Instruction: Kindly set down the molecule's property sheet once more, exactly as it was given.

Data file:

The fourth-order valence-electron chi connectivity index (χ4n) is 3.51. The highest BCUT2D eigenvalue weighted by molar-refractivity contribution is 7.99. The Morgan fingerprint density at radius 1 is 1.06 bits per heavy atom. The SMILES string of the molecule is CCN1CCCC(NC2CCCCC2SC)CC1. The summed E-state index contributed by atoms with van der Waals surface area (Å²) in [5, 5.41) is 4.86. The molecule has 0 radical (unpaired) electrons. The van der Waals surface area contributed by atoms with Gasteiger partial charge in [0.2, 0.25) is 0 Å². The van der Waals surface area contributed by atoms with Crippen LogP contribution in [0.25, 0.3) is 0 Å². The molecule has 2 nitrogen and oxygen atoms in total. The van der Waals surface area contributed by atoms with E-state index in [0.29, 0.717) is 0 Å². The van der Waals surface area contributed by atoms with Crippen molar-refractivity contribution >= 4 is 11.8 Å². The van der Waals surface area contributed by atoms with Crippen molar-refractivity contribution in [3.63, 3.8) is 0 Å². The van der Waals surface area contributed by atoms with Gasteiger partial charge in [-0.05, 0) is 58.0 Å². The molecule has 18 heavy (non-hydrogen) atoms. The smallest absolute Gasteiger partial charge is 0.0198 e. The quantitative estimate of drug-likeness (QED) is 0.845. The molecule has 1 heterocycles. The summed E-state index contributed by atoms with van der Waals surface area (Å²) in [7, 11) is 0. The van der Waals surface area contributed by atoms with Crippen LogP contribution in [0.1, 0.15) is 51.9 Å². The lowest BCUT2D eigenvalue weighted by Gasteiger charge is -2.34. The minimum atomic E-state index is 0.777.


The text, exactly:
The fourth-order valence-electron chi connectivity index (χ4n) is 3.51. The highest BCUT2D eigenvalue weighted by molar-refractivity contribution is 7.99. The Morgan fingerprint density at radius 1 is 1.06 bits per heavy atom. The SMILES string of the molecule is CCN1CCCC(NC2CCCCC2SC)CC1. The summed E-state index contributed by atoms with van der Waals surface area (Å²) in [5, 5.41) is 4.86. The molecule has 0 radical (unpaired) electrons. The van der Waals surface area contributed by atoms with Gasteiger partial charge in [0.2, 0.25) is 0 Å². The van der Waals surface area contributed by atoms with Crippen LogP contribution in [0.25, 0.3) is 0 Å². The molecule has 2 nitrogen and oxygen atoms in total. The van der Waals surface area contributed by atoms with E-state index in [0.29, 0.717) is 0 Å². The van der Waals surface area contributed by atoms with Crippen molar-refractivity contribution >= 4 is 11.8 Å². The van der Waals surface area contributed by atoms with Crippen molar-refractivity contribution in [3.63, 3.8) is 0 Å². The van der Waals surface area contributed by atoms with Gasteiger partial charge in [-0.05, 0) is 58.0 Å². The molecule has 18 heavy (non-hydrogen) atoms. The smallest absolute Gasteiger partial charge is 0.0198 e. The quantitative estimate of drug-likeness (QED) is 0.845. The molecule has 1 heterocycles. The summed E-state index contributed by atoms with van der Waals surface area (Å²) in [7, 11) is 0. The van der Waals surface area contributed by atoms with Crippen LogP contribution in [0.1, 0.15) is 51.9 Å². The lowest BCUT2D eigenvalue weighted by Gasteiger charge is -2.34. The minimum atomic E-state index is 0.777.